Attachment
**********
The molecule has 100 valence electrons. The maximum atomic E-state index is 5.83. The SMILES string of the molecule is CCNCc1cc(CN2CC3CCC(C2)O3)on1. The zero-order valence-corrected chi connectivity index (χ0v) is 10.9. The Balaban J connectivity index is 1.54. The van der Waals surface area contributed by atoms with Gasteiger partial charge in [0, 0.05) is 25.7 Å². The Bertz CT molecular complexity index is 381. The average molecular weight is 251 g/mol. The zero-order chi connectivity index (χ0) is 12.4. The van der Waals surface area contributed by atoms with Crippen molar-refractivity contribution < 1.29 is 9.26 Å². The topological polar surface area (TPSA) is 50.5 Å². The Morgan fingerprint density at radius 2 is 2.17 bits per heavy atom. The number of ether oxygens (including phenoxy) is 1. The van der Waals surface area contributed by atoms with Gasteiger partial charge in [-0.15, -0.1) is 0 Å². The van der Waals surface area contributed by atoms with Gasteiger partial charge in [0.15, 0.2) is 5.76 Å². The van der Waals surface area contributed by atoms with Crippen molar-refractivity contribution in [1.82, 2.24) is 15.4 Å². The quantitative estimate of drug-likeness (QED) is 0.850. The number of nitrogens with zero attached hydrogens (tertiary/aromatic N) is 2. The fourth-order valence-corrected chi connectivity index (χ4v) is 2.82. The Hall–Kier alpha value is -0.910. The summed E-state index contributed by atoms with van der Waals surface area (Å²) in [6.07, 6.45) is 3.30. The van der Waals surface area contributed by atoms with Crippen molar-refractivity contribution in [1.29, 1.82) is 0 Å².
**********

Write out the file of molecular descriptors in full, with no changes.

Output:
The molecule has 100 valence electrons. The maximum atomic E-state index is 5.83. The SMILES string of the molecule is CCNCc1cc(CN2CC3CCC(C2)O3)on1. The zero-order valence-corrected chi connectivity index (χ0v) is 10.9. The Balaban J connectivity index is 1.54. The van der Waals surface area contributed by atoms with Gasteiger partial charge in [0, 0.05) is 25.7 Å². The Bertz CT molecular complexity index is 381. The average molecular weight is 251 g/mol. The zero-order chi connectivity index (χ0) is 12.4. The van der Waals surface area contributed by atoms with Crippen molar-refractivity contribution < 1.29 is 9.26 Å². The topological polar surface area (TPSA) is 50.5 Å². The Morgan fingerprint density at radius 2 is 2.17 bits per heavy atom. The number of ether oxygens (including phenoxy) is 1. The van der Waals surface area contributed by atoms with Gasteiger partial charge in [-0.15, -0.1) is 0 Å². The van der Waals surface area contributed by atoms with Gasteiger partial charge in [0.15, 0.2) is 5.76 Å². The van der Waals surface area contributed by atoms with Crippen molar-refractivity contribution in [1.82, 2.24) is 15.4 Å². The quantitative estimate of drug-likeness (QED) is 0.850. The number of nitrogens with zero attached hydrogens (tertiary/aromatic N) is 2. The fourth-order valence-corrected chi connectivity index (χ4v) is 2.82. The Hall–Kier alpha value is -0.910. The summed E-state index contributed by atoms with van der Waals surface area (Å²) in [6.07, 6.45) is 3.30. The van der Waals surface area contributed by atoms with Crippen molar-refractivity contribution in [1.29, 1.82) is 0 Å².